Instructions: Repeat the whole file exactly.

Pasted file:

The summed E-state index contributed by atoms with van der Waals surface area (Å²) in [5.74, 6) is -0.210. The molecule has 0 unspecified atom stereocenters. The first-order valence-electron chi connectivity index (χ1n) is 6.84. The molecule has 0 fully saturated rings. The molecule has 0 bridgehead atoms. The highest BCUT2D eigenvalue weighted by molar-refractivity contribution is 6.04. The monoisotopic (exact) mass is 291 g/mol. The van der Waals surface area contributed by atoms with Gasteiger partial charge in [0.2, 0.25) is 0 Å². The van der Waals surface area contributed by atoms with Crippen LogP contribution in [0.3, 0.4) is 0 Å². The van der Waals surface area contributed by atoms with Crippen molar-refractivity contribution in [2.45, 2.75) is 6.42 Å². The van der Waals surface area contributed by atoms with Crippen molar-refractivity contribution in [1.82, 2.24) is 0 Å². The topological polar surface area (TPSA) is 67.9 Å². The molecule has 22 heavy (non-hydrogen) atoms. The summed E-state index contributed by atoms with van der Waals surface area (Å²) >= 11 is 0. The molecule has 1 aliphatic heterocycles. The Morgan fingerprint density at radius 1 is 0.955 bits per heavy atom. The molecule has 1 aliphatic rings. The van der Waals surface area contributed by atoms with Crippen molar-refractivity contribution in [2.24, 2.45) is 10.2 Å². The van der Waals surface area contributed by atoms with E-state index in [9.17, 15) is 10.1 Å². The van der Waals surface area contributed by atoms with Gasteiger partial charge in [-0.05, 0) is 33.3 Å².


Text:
The summed E-state index contributed by atoms with van der Waals surface area (Å²) in [5.74, 6) is -0.210. The molecule has 0 unspecified atom stereocenters. The first-order valence-electron chi connectivity index (χ1n) is 6.84. The molecule has 0 fully saturated rings. The molecule has 0 bridgehead atoms. The highest BCUT2D eigenvalue weighted by molar-refractivity contribution is 6.04. The monoisotopic (exact) mass is 291 g/mol. The van der Waals surface area contributed by atoms with Gasteiger partial charge in [0.2, 0.25) is 0 Å². The van der Waals surface area contributed by atoms with Crippen LogP contribution in [0.3, 0.4) is 0 Å². The van der Waals surface area contributed by atoms with Crippen molar-refractivity contribution in [2.45, 2.75) is 6.42 Å². The van der Waals surface area contributed by atoms with Crippen molar-refractivity contribution in [1.82, 2.24) is 0 Å². The topological polar surface area (TPSA) is 67.9 Å². The molecule has 22 heavy (non-hydrogen) atoms. The summed E-state index contributed by atoms with van der Waals surface area (Å²) >= 11 is 0. The molecule has 1 aliphatic heterocycles. The Morgan fingerprint density at radius 1 is 0.955 bits per heavy atom. The molecule has 1 aliphatic rings. The van der Waals surface area contributed by atoms with Crippen molar-refractivity contribution in [2.24, 2.45) is 10.2 Å². The van der Waals surface area contributed by atoms with E-state index in [9.17, 15) is 10.1 Å². The van der Waals surface area contributed by atoms with Gasteiger partial charge in [-0.05, 0) is 33.3 Å².